The responsibilities of a husband and father are to lead the family in discipleship and love for God. In this post we will look at 7 discipleship strategies to help you invest in your family this week.

When I found out I was going to be a dad, I was filled with excitement about what the future held. I envisioned great hallmark-like-moments I would share with my unborn child. Well, if I’m honest with you, those weren’t the only feelings that filled me.

At times, waves of insecurity and self-doubt came crashing over my excitement. My wife wasn’t the only one who had sleepless nights. Her problem was one of trying to find a position comfortable enough to rest while another human grew inside of her. Mine was these lurking questions: Are you ready to be a dad? Are you even capable of being a good father?

Years later, these questions still find ways to surface. Most days, I still feel like a rookie—learning as I go. But I’m embracing that fact. From what I can tell, the only “expert” parents are the people who don’t have kids. No one I’ve ever met would consider himself to have reached the Major League of parenting. And that’s okay. Hopefully, this feeling of unpreparedness drives us to be better and to rely more deeply on God. It’s one of the many reasons there are Field Guides for dads.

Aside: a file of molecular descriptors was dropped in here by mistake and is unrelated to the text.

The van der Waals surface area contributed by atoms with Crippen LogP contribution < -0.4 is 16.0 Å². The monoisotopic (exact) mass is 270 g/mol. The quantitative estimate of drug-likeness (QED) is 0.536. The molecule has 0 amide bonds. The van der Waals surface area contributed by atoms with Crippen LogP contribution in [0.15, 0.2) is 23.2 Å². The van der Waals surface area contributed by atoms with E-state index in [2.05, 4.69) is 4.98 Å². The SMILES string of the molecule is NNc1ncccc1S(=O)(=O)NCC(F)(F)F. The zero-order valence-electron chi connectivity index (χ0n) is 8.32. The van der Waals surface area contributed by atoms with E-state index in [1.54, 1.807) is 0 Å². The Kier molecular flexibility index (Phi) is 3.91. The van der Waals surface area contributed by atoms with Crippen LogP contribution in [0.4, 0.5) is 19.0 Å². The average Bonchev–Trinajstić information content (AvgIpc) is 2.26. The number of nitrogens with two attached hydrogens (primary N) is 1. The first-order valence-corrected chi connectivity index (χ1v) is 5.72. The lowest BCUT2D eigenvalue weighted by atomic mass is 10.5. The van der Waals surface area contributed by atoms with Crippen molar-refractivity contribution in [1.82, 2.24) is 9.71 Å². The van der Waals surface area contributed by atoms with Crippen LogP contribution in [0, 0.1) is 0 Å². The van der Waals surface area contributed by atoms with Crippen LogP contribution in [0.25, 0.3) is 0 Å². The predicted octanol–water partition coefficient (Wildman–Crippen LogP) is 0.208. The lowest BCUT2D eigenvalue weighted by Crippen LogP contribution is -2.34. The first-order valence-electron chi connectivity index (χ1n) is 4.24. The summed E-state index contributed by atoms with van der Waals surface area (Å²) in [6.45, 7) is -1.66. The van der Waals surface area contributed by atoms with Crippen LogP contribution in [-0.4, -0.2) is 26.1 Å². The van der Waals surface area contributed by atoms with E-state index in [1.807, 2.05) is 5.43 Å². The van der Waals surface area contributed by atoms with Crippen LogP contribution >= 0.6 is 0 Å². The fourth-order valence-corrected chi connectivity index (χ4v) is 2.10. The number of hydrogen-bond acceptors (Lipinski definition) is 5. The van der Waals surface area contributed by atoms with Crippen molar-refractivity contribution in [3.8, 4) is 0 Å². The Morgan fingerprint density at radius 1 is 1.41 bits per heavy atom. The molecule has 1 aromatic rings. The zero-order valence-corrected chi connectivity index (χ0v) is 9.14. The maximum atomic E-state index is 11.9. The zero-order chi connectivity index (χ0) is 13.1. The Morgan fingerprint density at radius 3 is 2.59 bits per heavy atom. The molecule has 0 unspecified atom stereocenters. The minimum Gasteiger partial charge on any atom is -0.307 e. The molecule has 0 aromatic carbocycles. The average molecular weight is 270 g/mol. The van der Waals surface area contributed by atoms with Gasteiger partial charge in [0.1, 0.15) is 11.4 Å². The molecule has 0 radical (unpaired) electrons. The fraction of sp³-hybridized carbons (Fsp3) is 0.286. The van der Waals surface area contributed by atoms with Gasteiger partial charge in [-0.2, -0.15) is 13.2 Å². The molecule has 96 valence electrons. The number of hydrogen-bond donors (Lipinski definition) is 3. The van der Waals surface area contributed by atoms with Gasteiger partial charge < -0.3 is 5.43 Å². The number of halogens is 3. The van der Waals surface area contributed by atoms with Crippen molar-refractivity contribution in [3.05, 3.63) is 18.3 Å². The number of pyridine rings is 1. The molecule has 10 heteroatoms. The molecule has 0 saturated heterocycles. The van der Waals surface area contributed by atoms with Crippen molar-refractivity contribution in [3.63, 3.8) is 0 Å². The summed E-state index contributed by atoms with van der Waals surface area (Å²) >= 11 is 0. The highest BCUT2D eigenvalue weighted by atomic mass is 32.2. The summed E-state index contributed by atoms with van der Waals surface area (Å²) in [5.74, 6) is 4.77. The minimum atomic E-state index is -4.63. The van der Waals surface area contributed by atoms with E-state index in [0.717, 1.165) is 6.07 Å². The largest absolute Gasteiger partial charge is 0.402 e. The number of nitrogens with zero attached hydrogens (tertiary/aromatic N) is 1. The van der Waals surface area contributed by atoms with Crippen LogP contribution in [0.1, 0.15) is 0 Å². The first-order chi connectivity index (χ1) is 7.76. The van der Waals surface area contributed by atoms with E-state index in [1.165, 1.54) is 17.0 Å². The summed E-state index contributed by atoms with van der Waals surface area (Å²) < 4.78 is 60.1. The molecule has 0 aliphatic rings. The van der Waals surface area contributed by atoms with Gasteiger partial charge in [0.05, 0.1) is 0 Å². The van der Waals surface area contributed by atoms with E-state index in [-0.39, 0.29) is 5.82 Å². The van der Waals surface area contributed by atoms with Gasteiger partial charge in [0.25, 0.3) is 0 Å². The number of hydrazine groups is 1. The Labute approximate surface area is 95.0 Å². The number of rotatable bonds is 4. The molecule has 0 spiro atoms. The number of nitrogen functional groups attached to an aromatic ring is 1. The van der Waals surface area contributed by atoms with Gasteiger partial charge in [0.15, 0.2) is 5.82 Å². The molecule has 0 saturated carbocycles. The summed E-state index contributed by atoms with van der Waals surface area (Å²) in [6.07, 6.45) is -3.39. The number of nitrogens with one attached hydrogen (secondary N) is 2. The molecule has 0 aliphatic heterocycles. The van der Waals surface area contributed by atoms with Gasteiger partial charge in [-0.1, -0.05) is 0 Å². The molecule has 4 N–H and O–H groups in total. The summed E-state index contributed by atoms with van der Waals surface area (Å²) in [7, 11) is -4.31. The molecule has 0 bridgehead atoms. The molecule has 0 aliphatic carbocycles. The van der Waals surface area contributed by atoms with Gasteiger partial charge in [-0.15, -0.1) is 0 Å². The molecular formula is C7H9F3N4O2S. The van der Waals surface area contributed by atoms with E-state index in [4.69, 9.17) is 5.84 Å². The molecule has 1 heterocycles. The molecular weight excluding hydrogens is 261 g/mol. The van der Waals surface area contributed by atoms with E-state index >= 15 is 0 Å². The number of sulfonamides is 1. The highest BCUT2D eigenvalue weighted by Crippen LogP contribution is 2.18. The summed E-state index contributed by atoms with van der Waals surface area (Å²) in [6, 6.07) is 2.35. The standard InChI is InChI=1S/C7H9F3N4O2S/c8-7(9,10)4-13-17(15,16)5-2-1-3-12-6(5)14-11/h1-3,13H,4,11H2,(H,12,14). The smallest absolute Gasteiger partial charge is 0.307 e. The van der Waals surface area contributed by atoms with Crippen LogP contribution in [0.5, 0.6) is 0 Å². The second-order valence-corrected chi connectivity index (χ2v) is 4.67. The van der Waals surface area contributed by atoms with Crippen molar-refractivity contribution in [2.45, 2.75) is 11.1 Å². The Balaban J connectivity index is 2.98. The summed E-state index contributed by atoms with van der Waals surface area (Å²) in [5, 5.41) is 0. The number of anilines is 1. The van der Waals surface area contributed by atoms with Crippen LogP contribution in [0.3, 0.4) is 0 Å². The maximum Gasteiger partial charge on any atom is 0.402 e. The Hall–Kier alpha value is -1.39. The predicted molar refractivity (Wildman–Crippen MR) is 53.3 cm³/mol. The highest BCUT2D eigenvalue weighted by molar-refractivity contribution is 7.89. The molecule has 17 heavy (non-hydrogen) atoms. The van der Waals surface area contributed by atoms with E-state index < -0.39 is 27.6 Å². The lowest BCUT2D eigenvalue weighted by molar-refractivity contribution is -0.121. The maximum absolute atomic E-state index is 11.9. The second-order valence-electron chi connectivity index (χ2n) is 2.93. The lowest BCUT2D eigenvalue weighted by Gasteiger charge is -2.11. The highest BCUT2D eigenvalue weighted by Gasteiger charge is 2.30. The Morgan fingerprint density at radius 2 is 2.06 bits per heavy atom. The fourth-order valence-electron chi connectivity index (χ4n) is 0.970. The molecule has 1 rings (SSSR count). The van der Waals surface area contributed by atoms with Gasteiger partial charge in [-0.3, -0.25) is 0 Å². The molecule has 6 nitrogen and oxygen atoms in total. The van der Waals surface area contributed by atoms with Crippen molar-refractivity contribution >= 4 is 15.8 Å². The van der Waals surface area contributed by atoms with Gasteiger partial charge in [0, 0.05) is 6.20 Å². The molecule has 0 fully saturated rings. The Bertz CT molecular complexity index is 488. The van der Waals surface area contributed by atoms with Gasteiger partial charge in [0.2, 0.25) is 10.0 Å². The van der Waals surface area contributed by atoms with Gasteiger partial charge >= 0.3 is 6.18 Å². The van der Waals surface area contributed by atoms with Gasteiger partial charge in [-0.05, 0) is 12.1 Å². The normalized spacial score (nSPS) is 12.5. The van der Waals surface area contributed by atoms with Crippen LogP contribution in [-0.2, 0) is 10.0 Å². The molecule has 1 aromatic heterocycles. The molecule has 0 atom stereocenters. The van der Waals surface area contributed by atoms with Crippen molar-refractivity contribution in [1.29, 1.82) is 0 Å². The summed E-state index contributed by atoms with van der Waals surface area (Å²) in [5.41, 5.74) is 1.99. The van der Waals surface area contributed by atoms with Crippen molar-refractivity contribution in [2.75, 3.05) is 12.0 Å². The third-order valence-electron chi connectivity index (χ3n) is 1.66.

My youth and teenage years were spent in locker rooms.

I played four sports in high school and one in college. In high school, I was confident I knew a lot about the games I played. But I was wrong. I only knew what I was naturally talented at. Once I got to college, I had coaches introduce me to concepts about a game I had played for over 15 years–things I knew nothing about.

There was a whole world of technical approaches and strategy I simply didn’t realize. But with their insights, I was able to grow quickly as a player. The same is true when it comes to